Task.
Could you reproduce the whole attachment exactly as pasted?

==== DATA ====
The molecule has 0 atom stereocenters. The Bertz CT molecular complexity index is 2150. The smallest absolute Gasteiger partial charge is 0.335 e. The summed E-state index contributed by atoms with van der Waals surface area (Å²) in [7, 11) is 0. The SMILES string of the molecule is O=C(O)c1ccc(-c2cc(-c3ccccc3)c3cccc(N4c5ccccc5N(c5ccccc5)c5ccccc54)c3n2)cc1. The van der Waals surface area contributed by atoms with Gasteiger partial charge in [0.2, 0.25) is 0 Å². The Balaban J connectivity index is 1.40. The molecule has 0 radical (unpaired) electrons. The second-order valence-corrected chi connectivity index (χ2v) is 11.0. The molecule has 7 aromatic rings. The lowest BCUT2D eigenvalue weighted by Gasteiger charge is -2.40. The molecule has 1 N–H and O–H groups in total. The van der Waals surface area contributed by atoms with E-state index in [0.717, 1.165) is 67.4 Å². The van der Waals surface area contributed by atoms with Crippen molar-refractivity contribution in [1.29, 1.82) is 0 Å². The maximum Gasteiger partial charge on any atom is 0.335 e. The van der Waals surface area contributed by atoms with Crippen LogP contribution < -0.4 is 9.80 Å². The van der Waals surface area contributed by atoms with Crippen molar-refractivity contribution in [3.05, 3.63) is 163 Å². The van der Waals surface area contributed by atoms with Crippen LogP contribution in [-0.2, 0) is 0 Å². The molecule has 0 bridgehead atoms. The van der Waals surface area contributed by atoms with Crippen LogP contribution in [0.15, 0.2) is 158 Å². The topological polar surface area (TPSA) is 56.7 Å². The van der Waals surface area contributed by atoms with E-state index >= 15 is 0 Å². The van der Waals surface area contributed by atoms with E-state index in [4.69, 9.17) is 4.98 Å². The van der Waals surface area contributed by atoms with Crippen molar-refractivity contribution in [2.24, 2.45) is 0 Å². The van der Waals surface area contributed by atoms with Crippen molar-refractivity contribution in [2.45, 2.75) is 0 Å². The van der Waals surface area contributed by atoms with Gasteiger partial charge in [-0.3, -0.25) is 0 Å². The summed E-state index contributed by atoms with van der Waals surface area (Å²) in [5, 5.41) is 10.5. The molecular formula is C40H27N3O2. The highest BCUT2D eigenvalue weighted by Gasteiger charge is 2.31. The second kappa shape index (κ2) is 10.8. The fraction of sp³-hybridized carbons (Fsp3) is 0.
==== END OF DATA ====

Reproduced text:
The molecule has 0 atom stereocenters. The Bertz CT molecular complexity index is 2150. The smallest absolute Gasteiger partial charge is 0.335 e. The summed E-state index contributed by atoms with van der Waals surface area (Å²) in [7, 11) is 0. The SMILES string of the molecule is O=C(O)c1ccc(-c2cc(-c3ccccc3)c3cccc(N4c5ccccc5N(c5ccccc5)c5ccccc54)c3n2)cc1. The van der Waals surface area contributed by atoms with Gasteiger partial charge in [0.2, 0.25) is 0 Å². The Balaban J connectivity index is 1.40. The molecule has 0 radical (unpaired) electrons. The second-order valence-corrected chi connectivity index (χ2v) is 11.0. The molecule has 7 aromatic rings. The lowest BCUT2D eigenvalue weighted by Gasteiger charge is -2.40. The molecule has 1 N–H and O–H groups in total. The van der Waals surface area contributed by atoms with E-state index in [0.717, 1.165) is 67.4 Å². The van der Waals surface area contributed by atoms with Crippen molar-refractivity contribution in [1.29, 1.82) is 0 Å². The maximum Gasteiger partial charge on any atom is 0.335 e. The van der Waals surface area contributed by atoms with Crippen LogP contribution < -0.4 is 9.80 Å². The van der Waals surface area contributed by atoms with Crippen molar-refractivity contribution in [3.05, 3.63) is 163 Å². The van der Waals surface area contributed by atoms with Crippen LogP contribution in [-0.2, 0) is 0 Å². The molecule has 0 bridgehead atoms. The van der Waals surface area contributed by atoms with Crippen LogP contribution in [0.15, 0.2) is 158 Å². The topological polar surface area (TPSA) is 56.7 Å². The van der Waals surface area contributed by atoms with E-state index >= 15 is 0 Å². The van der Waals surface area contributed by atoms with E-state index in [4.69, 9.17) is 4.98 Å². The van der Waals surface area contributed by atoms with Crippen molar-refractivity contribution in [2.24, 2.45) is 0 Å². The van der Waals surface area contributed by atoms with Crippen molar-refractivity contribution in [2.45, 2.75) is 0 Å². The van der Waals surface area contributed by atoms with Gasteiger partial charge in [-0.3, -0.25) is 0 Å². The summed E-state index contributed by atoms with van der Waals surface area (Å²) in [5, 5.41) is 10.5. The molecular formula is C40H27N3O2. The highest BCUT2D eigenvalue weighted by Gasteiger charge is 2.31. The second kappa shape index (κ2) is 10.8. The fraction of sp³-hybridized carbons (Fsp3) is 0.